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I buy the chicken feed pellets.  Soak them for 2 days and then give them to the chickens in the am.
So far the food is gone before it gets hot.
I soak the feed indoors, (garage), where it is cool.  Mold was something I was concerned about when I started to do this, but have not had that problem yet.
 
Jen Fulkerson
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Dennis does it make it like a mush?  I threw some pellets in with my grain and it was a mushy mess.  The chickens still eat it, but I decided to leave it dry.  Your definition of soaking is my definition of fermenting in the summer.  In the summer I soak wheat and barley 2 to three days.  I give it a shake each day.  ( in the winter it takes about 4 days)  fermenting and sprouting make the nutrients more available to the hens.  I tried both. I'm lazy, and live where water must be conserved, so fermenting is a great deal easier, and uses less water.  (unless you have a fancy system that recycles the water, which didn't)  From what I have read you can ferment what ever you want.  I tell everyone who has chickens to give it a try.  It's super easy, healthier for the hens, there for healthier eggs for us and reduced feed cost. There really is no down side.  As far as mold goes I have never had an issue.  As long as there is enough water to cover what you are fermenting.  I don't worry about fermenting gone bad.  I don't really like the smell, I don't think sour dough, or anything fermented smells good.  That being said if you have left fermenting to long, you will know.  The stinky fermented smell turns to a make you want to throw up smell.  There is no worries about if it has gone to far, believe my you will know.  You have to burry it, or put it in a place the hens can't get, because they will eat it anyway.  I learned this the hard way by trying to put it in the compost pile and they having to fight the chickens off long enough to get it berried.  I'm sure some got eaten, but no chicken died.
Sorry off the keeping chickens cool subject.  I was putting scratch in my fermented grains, as well as feeding it to them dry, but I'm going to eliminate that for the hottest months of the year.  I will also be putting any bread, crackers, pasta, and rice in the out of the coop compost in the hot weather instead of letting the chickens have it.  Don't feel bad for them, they get a lot more over ripe or left over veggies in the summer, so it will even out.
Good luck to all of you.  I was very lucky and didn't loose any chickens.  The temperature is suppose to go down for a few days, we will all enjoy a little reprieve.  I'm so sorry if you lost Chickens during the heat wave.  It is always sad and hard to deal with, but some times no matter how hard we try bad things happen.  All we can do is move on caring for the hens that made it.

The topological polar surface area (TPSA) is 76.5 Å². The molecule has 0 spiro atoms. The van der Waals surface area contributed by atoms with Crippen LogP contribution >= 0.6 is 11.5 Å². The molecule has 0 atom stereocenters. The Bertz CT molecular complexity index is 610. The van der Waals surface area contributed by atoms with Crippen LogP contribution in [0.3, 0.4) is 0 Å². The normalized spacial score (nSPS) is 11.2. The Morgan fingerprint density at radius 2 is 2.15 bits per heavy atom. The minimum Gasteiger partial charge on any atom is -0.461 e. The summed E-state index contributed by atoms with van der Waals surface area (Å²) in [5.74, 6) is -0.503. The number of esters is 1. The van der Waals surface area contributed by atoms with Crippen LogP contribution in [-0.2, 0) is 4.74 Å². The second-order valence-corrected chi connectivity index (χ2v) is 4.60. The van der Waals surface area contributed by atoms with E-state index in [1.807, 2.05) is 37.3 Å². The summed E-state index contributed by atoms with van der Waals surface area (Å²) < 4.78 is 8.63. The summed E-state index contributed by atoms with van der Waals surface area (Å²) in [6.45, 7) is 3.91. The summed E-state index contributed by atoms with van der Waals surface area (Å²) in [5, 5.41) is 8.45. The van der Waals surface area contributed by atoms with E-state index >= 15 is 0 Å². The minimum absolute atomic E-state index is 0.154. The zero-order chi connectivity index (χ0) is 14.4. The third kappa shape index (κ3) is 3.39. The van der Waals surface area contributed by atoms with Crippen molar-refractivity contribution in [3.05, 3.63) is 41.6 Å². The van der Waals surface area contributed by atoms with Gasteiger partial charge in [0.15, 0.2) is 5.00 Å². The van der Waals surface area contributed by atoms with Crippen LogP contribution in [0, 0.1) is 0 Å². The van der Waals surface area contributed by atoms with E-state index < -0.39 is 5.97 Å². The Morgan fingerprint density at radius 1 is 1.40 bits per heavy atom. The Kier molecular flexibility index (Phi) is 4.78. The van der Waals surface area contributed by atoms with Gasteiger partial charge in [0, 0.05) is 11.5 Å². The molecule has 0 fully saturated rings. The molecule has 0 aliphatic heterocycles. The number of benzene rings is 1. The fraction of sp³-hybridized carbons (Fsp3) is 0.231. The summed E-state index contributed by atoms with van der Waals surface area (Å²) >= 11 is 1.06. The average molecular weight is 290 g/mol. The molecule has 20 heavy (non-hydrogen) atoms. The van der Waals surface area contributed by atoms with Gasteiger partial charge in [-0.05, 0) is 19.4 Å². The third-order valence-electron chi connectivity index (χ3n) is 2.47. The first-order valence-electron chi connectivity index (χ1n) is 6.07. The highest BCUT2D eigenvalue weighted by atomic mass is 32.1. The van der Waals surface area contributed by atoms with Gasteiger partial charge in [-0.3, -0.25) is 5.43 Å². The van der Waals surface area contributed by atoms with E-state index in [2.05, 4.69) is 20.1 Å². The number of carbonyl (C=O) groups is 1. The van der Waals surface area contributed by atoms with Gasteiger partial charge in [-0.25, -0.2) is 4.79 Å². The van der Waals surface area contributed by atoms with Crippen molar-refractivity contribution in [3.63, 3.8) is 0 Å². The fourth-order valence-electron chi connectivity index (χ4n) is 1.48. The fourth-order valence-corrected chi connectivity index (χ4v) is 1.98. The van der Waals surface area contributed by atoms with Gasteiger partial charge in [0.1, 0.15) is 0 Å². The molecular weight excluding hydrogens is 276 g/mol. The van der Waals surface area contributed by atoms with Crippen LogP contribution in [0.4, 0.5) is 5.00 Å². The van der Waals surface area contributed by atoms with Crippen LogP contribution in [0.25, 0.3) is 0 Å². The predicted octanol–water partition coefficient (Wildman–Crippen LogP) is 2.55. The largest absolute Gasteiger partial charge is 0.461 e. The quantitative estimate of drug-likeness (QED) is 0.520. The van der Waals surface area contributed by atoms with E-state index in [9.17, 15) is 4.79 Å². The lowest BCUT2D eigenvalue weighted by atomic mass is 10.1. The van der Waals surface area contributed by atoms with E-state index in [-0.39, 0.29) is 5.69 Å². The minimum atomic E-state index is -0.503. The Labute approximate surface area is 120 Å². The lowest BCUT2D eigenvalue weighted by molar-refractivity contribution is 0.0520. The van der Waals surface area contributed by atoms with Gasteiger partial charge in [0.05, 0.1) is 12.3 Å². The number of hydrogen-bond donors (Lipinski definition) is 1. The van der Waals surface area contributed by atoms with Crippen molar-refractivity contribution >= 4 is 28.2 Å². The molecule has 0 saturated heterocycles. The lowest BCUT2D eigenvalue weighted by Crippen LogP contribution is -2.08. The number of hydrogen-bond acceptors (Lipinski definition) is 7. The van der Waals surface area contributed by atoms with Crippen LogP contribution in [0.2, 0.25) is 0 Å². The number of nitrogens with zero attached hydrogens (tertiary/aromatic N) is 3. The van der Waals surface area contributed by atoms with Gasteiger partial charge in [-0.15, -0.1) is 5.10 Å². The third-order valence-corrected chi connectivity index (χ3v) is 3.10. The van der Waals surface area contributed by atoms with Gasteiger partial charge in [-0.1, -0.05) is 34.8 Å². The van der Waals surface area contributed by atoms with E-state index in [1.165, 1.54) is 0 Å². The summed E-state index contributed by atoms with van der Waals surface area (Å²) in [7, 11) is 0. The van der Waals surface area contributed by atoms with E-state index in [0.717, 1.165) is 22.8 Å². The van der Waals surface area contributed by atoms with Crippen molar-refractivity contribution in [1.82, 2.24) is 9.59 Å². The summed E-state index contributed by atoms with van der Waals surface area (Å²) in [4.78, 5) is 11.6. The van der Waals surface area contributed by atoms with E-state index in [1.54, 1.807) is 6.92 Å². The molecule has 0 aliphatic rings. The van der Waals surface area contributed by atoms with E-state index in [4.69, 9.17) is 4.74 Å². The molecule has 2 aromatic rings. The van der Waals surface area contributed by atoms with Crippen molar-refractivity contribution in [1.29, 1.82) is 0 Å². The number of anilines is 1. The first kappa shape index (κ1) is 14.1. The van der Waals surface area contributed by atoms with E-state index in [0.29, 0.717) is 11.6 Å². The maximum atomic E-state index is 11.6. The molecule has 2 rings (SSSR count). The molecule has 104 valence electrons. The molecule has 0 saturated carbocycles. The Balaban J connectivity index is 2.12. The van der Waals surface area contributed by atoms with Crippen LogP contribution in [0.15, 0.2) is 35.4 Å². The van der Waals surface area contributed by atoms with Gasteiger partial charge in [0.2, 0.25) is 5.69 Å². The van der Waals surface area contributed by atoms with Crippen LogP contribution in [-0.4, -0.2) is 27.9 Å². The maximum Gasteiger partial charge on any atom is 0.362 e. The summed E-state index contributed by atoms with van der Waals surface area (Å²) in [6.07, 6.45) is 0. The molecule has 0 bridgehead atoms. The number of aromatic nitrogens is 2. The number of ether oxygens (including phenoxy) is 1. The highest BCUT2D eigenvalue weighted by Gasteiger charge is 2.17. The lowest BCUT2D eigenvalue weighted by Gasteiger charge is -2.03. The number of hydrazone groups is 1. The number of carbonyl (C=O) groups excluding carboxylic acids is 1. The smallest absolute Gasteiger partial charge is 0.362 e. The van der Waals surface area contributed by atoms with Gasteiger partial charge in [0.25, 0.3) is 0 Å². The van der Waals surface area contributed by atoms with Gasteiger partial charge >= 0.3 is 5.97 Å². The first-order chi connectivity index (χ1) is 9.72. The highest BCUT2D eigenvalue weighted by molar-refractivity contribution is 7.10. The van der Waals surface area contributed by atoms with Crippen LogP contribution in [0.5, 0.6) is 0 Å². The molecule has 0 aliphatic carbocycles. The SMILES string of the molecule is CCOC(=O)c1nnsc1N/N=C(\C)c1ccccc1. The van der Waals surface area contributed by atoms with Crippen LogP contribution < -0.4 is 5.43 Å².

P.S. If your not fermenting, grains or feed, ect. give it a try, you wont be sorry.  There is tons on the internet about it. This is a very informative one.
 
Christopher Shepherd
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Here is another idea since it seems the sun drives all of this heat.  How about putting a bowl of water on a tec assembly like this one.  I use them to heat water in the winter and to cool it in the summer.  I just flip them over depending what we need.  Sometimes they are cheap or can be found in old used trucker cooler/wine cooler.   I take off the fan of the side I have the water bowl on. Here again I just hook it to a solar panel and let it work when the sun shines.  This one takes 60w at 12v.

It is odd weather here in the low 60"s and into the 40's tonight like last week.
IMG_20190205_210905191.jpg
[Thumbnail for IMG_20190205_210905191.jpg]
 
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I live in the high desert of southern Utah, usual high summer temps are in the low 90's but we do reach 100 degrees occasionally.  Humidity is usually low, today it was 7%, yesterday it was 15%.  I ran a 20' section of 3/4" pipe up the middle of a tree and put a pop-up sprinkler at the top.  On hot days I connect the hose and let it rain down on the chicken area.  As the water drips down through the tree it cools the tree and the air and eventually the ground.  Any water that misses the trees soaks the ground and cools off the ground.  The first few minutes the birds walk away from the area but once they get used to the water falling they walk back and start scratching the ground, enjoying their cool sprinkle of water.